- PostPilot Naturalistic Riding Study (NRS) with VOI e-scooters to improve traffic safety(2022) Schmidt, Daniel; Lindelöw, Fredrik; Gunashekara, Gowtham; Pai, Rahul Rajendra; Chalmers tekniska högskola // Institutionen för mekanik och maritima vetenskaper; Sjöblom, Jonas; Bianchi Piccinini, Giulio; Dozza, Marco; Dankert, AndréIncrease in traffic and emissions resulting from the rise in vehicle population and the first/last mile issue associated with the use of public transport has led to a rise in the micro-mobility market. The e-scooters take a major share of this market and can be attributed to the e-scooter rental service. Introduction of e-scooters into the traffic environment has resulted in new traffic conflicts hence, possible hazards that can lead to new types of near-crashes or crashes. To better understand how e-scooters interact with other road users and identify underlying risk factors that may lead to a crash, naturalistic data collection is a suitable tool for proactive traffic safety work. In fact, the naturalistic data offer the unique opportunity to understand the cause of crashes and the genuine road user behaviour in critical situations. In the past, naturalistic data has been collected mainly from motorized vehicles. In this pilot project an e-scooter has been equipped with a data logger that is connected to cameras and numerous on-board sensors. The sensors provide kinematic information of the e-scooter while the cameras provide a visual representation of the ride environment. Each of the hardware components is placed in a casing developed with additive manufacturing technologies. The data collected is stored locally and then can be transferred to a computer for data analysis. The data collection has been carried out in two stages with the initial one being to identify any vulnerability of the system. The second set of data collection include participant-based riding data. Graphical User Interface (GUI) has been developed to enable easier analysis and visualisation of the data. Several other tools required for data processing along with the GUI have been developed using MATLAB. These tools will enable frame by frame analysis of the ride and aid in the understanding of the cause of every critical event recorded. This thereby enables detection of the causation mechanism behind the safety-critical scenarios. The project has proven that it is fully possible to equip an e-scooter with instrumentation for naturalistic data collection. A GUI has been proven to be a necessary asset when it comes to evaluating the logged data. The results from this pilot study may be the basis for a large naturalistic data collection, that may cast light on safety of e-scooters.
- PostFlow uniformity characterization in catalytic converters under turbulent inlet conditions(2022) Tylén, Oskar; Larsson, Jacob; Murali, Aravind; Rangaswamy, Sunil; Peyvandi, Ehsan; Larsson, Axel; Chalmers tekniska högskola // Institutionen för mekanik och maritima vetenskaper; Johansson, Håkan; Ström, Henrik; Sjöblom, Jonas; Nagarajan, Pratheeba ChandaIn the sectors utilizing the combustion of fossil fuels, catalytic converters are commonly employed to reduce dangerous gases generated by combustion engines. For greater efficiency, it is critical to understand the exhaust flow homogeneity inside the converter. This work attempts to evaluate the added value of using Detached Eddy Simulation (DES) simulation over Reynolds-Averaged Navier-Stokes (RANS) simulation for analysis of turbulent flow inside catalytic converters. The meshing and simulation of the domain was carried out using ANSYS FLUENT and ANSYS Workbench. Initially a RANS simulation with k-ω SST turbulence model was carried out for a specific case to understand the behavior of the time averaged flow field with modeled turbulence and its effect on uniformity index. The results from the RANS simulation were, together with definitions of turbulent length scales, used to develop a mesh for DES simulation. In this process it was found that in order to resolve a sufficient amount of turbulence upstream of the monolith inlet, the DES simulation required a considerably finer grid than the RANS simulation. The DES simulation with k-ω SST model was used to simulate multiple retention times, attempting to achieve a quasi steady flow with resolved velocity fluctuations. However due to constraints on computational power, simulating until statistical convergence was not possible. The time averaged quantities were extracted from the DES simulation in order to make a fair comparison with RANS results. The uniformity indices of RANS and DES were then compared throughout the monolith of the catalytic converter. A difference of ∼1-1.5% in uniformity index was found from this comparison. Further more it was found that the resolved turbulence in the DES generates fluctuations of ∼3-6% in the uniformity index based on instantaneous quantities. The work concludes that for the exact case simulated, the possibility of increased accuracy when predicting uniformity index with DES instead of RANS does not outweigh the increased computational cost. However for different flow conditions, with larger mean velocity magnitude and less uniform flow, the measured difference between RANS and DES could make a larger difference for prediction of catalytic conversion efficiency. Hence in these cases it is possible that DES simulations are worth their computational cost. Whether this is the case or not would have to be examined through further research before coming to any definitive conclusions.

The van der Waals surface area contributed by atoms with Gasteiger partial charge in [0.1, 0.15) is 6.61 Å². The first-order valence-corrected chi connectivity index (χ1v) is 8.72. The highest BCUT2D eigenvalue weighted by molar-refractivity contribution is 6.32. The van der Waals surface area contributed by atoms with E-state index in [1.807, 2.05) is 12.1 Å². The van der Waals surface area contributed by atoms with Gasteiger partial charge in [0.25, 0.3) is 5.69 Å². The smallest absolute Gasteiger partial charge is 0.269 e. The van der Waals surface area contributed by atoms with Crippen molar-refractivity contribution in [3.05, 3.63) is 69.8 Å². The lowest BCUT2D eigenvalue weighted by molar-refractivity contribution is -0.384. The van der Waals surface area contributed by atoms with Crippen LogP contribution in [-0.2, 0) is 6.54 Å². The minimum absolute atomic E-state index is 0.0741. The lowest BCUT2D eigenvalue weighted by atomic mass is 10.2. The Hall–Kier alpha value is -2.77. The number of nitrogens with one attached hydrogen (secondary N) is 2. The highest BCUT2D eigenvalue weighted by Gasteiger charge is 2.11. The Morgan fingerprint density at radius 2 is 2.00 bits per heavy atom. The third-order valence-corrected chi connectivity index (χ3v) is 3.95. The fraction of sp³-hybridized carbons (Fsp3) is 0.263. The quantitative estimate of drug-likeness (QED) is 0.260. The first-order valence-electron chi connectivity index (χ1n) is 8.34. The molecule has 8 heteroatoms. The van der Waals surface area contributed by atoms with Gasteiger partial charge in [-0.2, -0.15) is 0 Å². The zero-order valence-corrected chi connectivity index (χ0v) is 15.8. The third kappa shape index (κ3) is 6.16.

- PostHandling increased need of maintenance to meet future freight demands: Deterioration and effective maintenance strategies for track system and rail vehicles(2022) Mattsson, Klara; Lee, Jaseung; Ligmajer, Oskar; Chalmers tekniska högskola // Institutionen för mekanik och maritima vetenskaper; Kabo, Elena; Ekberg, AndersThis report addresses future increased demands of freight on the Swedish railways. To achieve an increase in total freight, different forms of operations can be utilized like increasing the axle load, speed, or frequency which are all scenarios that will be evaluated in the report. The impact caused by those measures will affect both deterioration and the need for efficient maintenance regarding rail vehicles and track systems. Different methods of maintenance, both currently used and newly developed methods are discussed in this report to be able to evaluate how it is possible to become more efficient. The deterioration that occurs during the operation of freight trains is described in the report since an understanding is needed to address the problems and possible solutions. What also plays a vital role in the maintenance plan is to detect faults efficiently. To get an idea about how all of these issues are handled in the industry, interviews have been held with professional staff at four large companies in Sweden. Together with literature studies, this forms the foundation of this report.